NPR
The Two-Way

This Past May Was Wettest Month On Record, Says NOAA

412912676_1079521080.jpg

A map showing how rainfall during May 2015 stacks up to the historical average.
NOAA
A map showing how rainfall during May 2015 stacks up to the historical average.

A lot of news came out of the torrential rains that fell across the United States in May.

Now, we have hard numbers that put that in perspective: According to NOAA's National Centers for Environmental Information this past May was wettest month in 121 years of recorded history.

On average, the contiguous U.S. received 4.36 inches of rain. That's 1.45 inches above average and also the wettest May on record.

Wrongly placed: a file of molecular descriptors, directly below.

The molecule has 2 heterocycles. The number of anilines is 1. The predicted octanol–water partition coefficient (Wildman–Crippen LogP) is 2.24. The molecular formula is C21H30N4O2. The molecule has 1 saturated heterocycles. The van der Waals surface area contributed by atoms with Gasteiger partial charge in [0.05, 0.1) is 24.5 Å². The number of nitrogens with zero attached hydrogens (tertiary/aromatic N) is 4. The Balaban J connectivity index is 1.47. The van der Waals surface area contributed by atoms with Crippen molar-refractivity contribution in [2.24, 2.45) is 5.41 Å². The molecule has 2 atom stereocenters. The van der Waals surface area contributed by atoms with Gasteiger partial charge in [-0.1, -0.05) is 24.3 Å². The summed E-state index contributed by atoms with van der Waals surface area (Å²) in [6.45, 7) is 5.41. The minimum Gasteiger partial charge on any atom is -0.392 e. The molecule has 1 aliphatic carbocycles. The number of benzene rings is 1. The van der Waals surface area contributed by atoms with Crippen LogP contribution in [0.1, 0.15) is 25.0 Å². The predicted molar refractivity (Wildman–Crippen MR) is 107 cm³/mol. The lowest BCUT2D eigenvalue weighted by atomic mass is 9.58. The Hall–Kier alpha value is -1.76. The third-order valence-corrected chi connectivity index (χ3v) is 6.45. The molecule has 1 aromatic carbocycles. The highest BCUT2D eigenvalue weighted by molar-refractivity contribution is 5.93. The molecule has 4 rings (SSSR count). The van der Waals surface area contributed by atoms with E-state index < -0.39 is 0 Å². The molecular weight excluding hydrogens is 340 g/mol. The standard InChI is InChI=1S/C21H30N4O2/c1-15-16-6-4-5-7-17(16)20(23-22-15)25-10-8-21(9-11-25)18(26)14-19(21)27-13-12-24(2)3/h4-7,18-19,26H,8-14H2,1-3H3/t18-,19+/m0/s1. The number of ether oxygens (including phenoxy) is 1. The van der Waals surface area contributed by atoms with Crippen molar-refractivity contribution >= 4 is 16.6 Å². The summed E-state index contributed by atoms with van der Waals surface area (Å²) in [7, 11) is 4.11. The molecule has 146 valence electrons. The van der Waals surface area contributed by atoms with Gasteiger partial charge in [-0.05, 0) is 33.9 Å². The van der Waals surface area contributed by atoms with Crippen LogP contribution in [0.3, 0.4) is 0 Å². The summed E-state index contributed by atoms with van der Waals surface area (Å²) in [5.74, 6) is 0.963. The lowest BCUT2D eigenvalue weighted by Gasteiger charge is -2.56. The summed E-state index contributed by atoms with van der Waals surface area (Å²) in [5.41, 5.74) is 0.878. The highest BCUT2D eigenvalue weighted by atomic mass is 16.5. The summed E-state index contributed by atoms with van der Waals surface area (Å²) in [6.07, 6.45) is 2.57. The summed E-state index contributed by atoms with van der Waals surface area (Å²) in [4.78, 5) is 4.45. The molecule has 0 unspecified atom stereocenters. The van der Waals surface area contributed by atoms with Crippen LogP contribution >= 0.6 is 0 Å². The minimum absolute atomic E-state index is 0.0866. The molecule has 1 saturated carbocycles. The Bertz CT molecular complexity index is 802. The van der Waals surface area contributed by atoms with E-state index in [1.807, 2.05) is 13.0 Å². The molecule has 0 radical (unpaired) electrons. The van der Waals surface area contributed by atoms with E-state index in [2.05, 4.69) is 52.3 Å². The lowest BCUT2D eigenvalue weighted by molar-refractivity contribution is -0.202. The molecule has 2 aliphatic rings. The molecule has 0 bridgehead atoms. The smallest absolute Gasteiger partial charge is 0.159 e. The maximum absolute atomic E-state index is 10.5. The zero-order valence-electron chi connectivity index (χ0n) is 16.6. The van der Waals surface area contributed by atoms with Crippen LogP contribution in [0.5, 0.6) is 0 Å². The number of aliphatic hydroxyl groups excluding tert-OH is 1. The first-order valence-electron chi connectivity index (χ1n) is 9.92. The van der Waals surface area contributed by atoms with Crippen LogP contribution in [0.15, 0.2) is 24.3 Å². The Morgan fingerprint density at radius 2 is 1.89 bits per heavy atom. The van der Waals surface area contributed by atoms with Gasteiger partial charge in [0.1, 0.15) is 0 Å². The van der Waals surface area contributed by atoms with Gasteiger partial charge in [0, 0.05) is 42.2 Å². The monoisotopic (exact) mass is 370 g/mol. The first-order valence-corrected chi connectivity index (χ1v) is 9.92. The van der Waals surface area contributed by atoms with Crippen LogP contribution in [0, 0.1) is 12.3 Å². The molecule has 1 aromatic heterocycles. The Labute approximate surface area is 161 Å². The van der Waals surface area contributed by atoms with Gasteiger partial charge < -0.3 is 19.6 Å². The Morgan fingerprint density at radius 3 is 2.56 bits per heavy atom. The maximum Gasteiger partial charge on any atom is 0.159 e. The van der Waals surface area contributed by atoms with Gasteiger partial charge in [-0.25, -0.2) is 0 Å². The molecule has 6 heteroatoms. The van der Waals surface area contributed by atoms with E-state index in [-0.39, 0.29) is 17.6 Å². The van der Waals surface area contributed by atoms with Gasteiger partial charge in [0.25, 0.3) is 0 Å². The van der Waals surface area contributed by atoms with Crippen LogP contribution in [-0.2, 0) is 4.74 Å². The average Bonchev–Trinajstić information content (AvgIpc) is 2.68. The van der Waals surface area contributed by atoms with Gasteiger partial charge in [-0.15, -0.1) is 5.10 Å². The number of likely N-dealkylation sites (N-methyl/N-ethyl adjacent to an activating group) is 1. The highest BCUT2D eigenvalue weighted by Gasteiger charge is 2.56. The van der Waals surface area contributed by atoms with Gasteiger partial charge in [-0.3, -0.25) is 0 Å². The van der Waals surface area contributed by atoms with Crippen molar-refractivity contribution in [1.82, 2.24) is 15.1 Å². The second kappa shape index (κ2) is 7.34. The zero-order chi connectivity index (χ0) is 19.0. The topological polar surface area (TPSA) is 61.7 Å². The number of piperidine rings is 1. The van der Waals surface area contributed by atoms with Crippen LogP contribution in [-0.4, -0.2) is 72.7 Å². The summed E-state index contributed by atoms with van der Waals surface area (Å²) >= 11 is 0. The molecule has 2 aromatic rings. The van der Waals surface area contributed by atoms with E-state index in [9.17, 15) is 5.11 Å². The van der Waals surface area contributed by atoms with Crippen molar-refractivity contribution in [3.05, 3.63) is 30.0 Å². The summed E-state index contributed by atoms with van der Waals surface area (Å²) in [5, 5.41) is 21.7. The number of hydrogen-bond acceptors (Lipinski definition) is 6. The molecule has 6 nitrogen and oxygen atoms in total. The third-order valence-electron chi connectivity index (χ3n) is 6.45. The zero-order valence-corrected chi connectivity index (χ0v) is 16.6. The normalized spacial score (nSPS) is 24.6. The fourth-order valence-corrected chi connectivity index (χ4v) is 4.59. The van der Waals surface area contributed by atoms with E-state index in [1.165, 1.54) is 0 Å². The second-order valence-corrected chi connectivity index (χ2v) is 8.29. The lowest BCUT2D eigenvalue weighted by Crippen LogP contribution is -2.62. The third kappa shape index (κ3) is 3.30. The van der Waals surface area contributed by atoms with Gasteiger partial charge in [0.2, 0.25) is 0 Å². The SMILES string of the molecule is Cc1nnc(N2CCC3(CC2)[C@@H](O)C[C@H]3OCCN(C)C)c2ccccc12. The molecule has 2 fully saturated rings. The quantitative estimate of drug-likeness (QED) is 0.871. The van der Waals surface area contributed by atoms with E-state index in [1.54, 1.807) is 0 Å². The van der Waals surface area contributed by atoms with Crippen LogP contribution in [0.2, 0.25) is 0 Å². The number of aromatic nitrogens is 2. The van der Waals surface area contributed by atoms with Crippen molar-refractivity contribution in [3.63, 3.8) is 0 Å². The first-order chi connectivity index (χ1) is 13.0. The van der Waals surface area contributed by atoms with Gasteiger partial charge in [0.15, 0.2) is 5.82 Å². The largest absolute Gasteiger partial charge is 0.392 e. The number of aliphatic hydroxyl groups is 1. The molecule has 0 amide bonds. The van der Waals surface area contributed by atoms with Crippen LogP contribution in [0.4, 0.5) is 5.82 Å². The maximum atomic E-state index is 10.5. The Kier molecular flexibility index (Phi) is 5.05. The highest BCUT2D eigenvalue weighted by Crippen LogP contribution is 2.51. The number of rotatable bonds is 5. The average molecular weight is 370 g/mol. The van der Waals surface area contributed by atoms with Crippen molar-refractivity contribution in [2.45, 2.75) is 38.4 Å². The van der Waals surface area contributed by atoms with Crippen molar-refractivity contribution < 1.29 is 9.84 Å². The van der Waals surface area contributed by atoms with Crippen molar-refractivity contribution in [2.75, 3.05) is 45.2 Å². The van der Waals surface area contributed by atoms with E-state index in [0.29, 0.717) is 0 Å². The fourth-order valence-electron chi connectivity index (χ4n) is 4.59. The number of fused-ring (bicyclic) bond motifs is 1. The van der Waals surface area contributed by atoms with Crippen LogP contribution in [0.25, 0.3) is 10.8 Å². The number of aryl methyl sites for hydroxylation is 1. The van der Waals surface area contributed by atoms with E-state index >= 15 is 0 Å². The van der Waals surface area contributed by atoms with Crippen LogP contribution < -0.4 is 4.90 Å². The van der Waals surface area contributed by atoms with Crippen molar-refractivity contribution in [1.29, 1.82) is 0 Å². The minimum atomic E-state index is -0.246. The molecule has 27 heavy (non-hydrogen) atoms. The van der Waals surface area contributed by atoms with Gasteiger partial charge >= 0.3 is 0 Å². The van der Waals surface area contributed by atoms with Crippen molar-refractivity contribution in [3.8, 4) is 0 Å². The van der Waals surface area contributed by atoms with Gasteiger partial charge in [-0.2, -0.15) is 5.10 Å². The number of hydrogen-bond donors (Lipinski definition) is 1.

"For the spring season, the contiguous U.S. precipitation total was 9.33 inches, 1.39 inches above average, and the 11th wettest on record," the NCEI reports.

Here's a map that shows how much of the United States received above-average rainfall:

The Palm Beach Post has the silver lining:

"Last week, the U.S. Drought Monitor report showed 24.6 percent of the U.S. was in drought, down from 37.4 percent at the end of April. The current drought footprint is the smallest since February 2011."

Support comes from

Copyright 2015 NPR. To see more, visit http://www.npr.org/.
More from
, ,

You won’t find a paywall here. Come as often as you like — we’re not counting. You’ve found a like-minded tribe that cherishes what a free press stands for. If you can spend another couple of minutes making a pledge of as little as $5, you’ll feel like a superhero defending democracy for less than the cost of a month of Netflix.